Actor James Rebhorn has died. The Los Angeles Times, The New York Times, and The Hollywood Reporter have obituaries. Rebhorn had roles in films including Independence Day, Basic Instinct, The Talented Mr. Ripley and He Knows You’re Alone. And he had roles in television shows including, Search for Tomorrow, Guiding Light, As The World Turns, […]
Comedian and actor David Brenner has died. The New York Times and The Los Angeles Times have obituaries. The Comics’ Comic and The Hollywood Reporter remembers Brenner. Here’s Brenner’s first appearance on The Tonight Show With Johnny Carson.
Voice-over artist Hal Douglas has died. The New York Times and Variety have obituaries. And the Times links to a short documentary about Douglas. From the Times, a documentary about Douglas. And here’s a Douglas demo reel.
Czech filmmaker Věra Chytilová has died. She was a central director in the Czech New Wave in the 1960s and is probably best known for her film, Daisies (1966). The Prague Post, The Houston Chronicle, The AV Club and The New York Times have obituaries. Fresques has an interview with Chytilová.
“In 1911, the famed American medium Anna Eva Fay held a public seance at the London Coliseum, inviting audience members to ask questions that she would answer by channelling the dead. Seated in the auditorium was Violet Coward, whose beloved 11-year-old son, Noël, had just begun his stage career after Violet spotted an advert in the […]
Settle in for a a master class on Will Eisner with comic creators, including Art Spiegelman” “[Eisner was] kinda cannibalizing all other visual metaphors and forms to make his own comic book story. This certainly was a very strong theme for me.” (Find out more about the documentary and the companion book here. (Site in […]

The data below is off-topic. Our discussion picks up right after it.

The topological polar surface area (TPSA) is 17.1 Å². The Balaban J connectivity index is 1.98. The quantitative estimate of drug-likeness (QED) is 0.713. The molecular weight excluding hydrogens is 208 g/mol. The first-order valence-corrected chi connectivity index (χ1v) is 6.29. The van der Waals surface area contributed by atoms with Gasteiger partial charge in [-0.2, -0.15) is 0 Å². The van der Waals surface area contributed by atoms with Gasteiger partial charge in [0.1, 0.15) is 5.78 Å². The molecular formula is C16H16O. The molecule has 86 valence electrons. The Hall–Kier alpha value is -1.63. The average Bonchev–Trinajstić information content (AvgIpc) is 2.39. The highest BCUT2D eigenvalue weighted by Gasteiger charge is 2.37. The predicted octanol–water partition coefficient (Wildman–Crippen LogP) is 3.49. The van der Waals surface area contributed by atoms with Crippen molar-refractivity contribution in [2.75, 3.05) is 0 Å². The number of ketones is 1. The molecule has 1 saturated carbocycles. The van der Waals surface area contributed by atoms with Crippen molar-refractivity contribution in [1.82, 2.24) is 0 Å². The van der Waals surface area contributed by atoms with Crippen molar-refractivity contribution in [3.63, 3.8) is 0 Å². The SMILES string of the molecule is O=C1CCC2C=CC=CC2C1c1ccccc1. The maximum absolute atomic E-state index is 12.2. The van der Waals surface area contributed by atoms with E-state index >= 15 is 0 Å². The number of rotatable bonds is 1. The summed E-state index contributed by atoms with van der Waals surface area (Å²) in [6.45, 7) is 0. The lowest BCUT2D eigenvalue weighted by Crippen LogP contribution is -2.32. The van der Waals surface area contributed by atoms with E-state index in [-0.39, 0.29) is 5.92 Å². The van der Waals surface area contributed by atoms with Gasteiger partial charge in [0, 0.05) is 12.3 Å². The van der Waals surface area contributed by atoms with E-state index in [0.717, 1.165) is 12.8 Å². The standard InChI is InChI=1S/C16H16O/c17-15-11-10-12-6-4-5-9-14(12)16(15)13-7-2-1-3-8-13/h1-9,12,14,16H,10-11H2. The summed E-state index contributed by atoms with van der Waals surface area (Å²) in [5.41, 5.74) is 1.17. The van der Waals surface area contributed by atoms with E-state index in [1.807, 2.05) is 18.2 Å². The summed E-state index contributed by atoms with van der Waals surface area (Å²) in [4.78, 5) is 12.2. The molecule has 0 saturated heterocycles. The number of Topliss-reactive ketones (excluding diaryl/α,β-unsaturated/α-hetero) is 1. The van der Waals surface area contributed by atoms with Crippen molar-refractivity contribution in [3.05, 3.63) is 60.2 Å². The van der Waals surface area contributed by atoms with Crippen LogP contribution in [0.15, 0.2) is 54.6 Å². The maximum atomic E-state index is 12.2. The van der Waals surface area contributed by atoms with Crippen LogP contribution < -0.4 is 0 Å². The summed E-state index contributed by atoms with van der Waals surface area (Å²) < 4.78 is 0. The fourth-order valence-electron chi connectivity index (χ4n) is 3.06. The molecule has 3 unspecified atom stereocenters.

The Thrilling Adventure Hour is a beacon in a grittily realistic, grimdark pop culture landscape, one guiding lost souls to fun, charm and adventure. And I’m glad to see The Thrilling Adventure Hour adapted from podcast radio play into graphic novel because I like what it portends for fun stories in the future and because […]
Actor, writer and director Harold Ramis has died. He is probably best known for SCTV, Animal House, Meatballs, Stripes, Caddyshack, Ghostbusters, Ghostbusters II, and Groundhog Day. He also had memorable roles in As Good As It Gets and Knocked Up. The Chicago Tribune, The New York Times and The Los Angeles Times have obituaries. The […]
Comedian, actor and writer Sid Caesar has died. The New York Times and Variety have obituaries. Time has gathered clips of his work. The Archive of American Television has an interview with Caesar here.
Actress and Ambassador Shirley Temple Black has died. The New York Times and The Guardian have obituaries. She got her start in “Baby Burlesks” went on to make many, many films, become the US Ambassador to the United Nations, Ghana and Czechoslovakia, the first female US Chief of Protocol, as well as an early activist for […]
Sociologist and Cultural Theorist Stuart Hall has died. The Guardian and Art Review have obituaries. At Flavorwire, Brie Hiramina writes, “Why Stuart Hall’s Groundbreaking Work On Culture And Identity Still Matters.” There is an interview with Hall at Radical Philosophy. You can watch a documentary about Stuart Hall, The Stuart Hall Project, here.keep looking »